Zarqawi was killed in June 2006, and was succeeded as head of his organization, whose name was changed several times, by Abu Omar al-Baghdadi. The organization, Mujahideen Shura (MSC) united with other groups in October 2006 and declared the establishment of the Islamic State. Baghdadi announced in 2013 the fusion, under his authority, of the Islamic State of Iraq and al Nusra Front, though this group, an al-Qaeda affiliate operating in Syria and Lebanon, refused to join. Baghdadi became the emir of the new entity.

Thus the Islamic State of Iraq and Syria (IS) was established as a Caliphate, an Islamic state ruled by religious authorities, under the supreme leader, the Caliph who is believed to be the successor to the Prophet, Muhammad. Baghdadi, who claims to trace his lineage back to Muhammad, was appointed as the caliph with temporal and spiritual authority. He also demands the allegiance of all true Muslims worldwide. The new state rejected the legality of all emirates, groups, and states in the Middle East.

Ideologically, IS proclaims the most extreme version of Islam, rejecting as apostates all those who do not agree with its interpretation of Islamic beliefs and laws. It claims to be the restoration of the early Islamic caliphate, with all the religious and political implications that follow. It rejects all reforms in the religion and advocated as a first priority the purification of Islamic society.

The tactics of IS are now familiar: extremely brutal methods and territorial conquest. The new Caliphate, at least theoretically, is interested in world conquest, an ambition stronger than that of al-Qaeda with its network in a number of countries Afghanistan, Yemen, and Mali, linked together in different ways. The Caliphate’s harsh interpretation of sharia law has been immediately implemented, compared with the longer term aspirations of al-Qaeda.

Other factors differentiate the IS from al-Qaeda. IS, has and intends to hold a permanent territory, over which it claims sovereignty, in Iraq and Syria.  The territory is supposedly legitimized by reference to historical references and symbolic places. One of them is Dabiq, the title of IS’s propaganda magazine, a place in Syria which supposedly was the location of an important Muslim battle in the remote past. The objectives of IS are clear, the restoration of an Islamic golden age, and a “glorious” new Caliphate based on jihad.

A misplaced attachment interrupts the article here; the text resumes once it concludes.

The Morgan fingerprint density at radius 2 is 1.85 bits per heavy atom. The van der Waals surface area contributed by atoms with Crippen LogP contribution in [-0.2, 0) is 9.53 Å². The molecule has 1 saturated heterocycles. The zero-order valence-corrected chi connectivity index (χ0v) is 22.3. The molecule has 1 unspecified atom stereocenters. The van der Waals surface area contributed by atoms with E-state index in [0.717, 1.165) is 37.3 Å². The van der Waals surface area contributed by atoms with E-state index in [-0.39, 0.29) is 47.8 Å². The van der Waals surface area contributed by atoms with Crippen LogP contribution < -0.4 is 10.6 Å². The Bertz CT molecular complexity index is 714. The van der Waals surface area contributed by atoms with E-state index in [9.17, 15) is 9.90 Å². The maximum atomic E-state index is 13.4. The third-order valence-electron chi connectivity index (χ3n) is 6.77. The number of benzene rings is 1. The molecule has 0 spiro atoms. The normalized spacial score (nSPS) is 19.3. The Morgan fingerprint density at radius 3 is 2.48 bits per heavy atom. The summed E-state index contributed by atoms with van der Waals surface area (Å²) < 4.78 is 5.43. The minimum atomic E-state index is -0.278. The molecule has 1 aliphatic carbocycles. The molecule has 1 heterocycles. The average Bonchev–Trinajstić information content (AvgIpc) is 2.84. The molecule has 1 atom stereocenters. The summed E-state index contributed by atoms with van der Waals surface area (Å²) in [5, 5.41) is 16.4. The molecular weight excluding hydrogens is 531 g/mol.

IS proclaims itself as the religion of the sword, and sees the world as divided into two camps. Therefore, it is a call for conquest, and adherents are instructed to kill Westerners and others whenever and wherever they can. The objective of IS is domination over all other religions and ethnic groups, even moderate Sunnis, Alouites, and Yazidis (Kurdish religious community). There appear to be no concessions to or coexistence with the rest of the world.

All this means a global and regional aggressive strategy, starting with the Middle East. IS now claims, as a result of pledges of loyalty from terrorist groups there, expansion of its power in Sinai, Yemen, Libya, Algeria, Nigeria, and the Arabian Peninsula, and it also hopes to embody “Rome”, Europe. IS is up to date, using cyberspace to attack the web sites of countries to be defeated, and social networks to entice Islamic adherents.

Every objective commentator now can recognize IS as more extreme, more brutal, better in propaganda, and more attractive to thousands who envisage a future utopia than other terrorist groups, including al-Qaeda. Perhaps the spokespeople of the U.S. State Department and the White House might recognize it for what it really is, the leader of Islamic terrorism and the greatest danger to the world.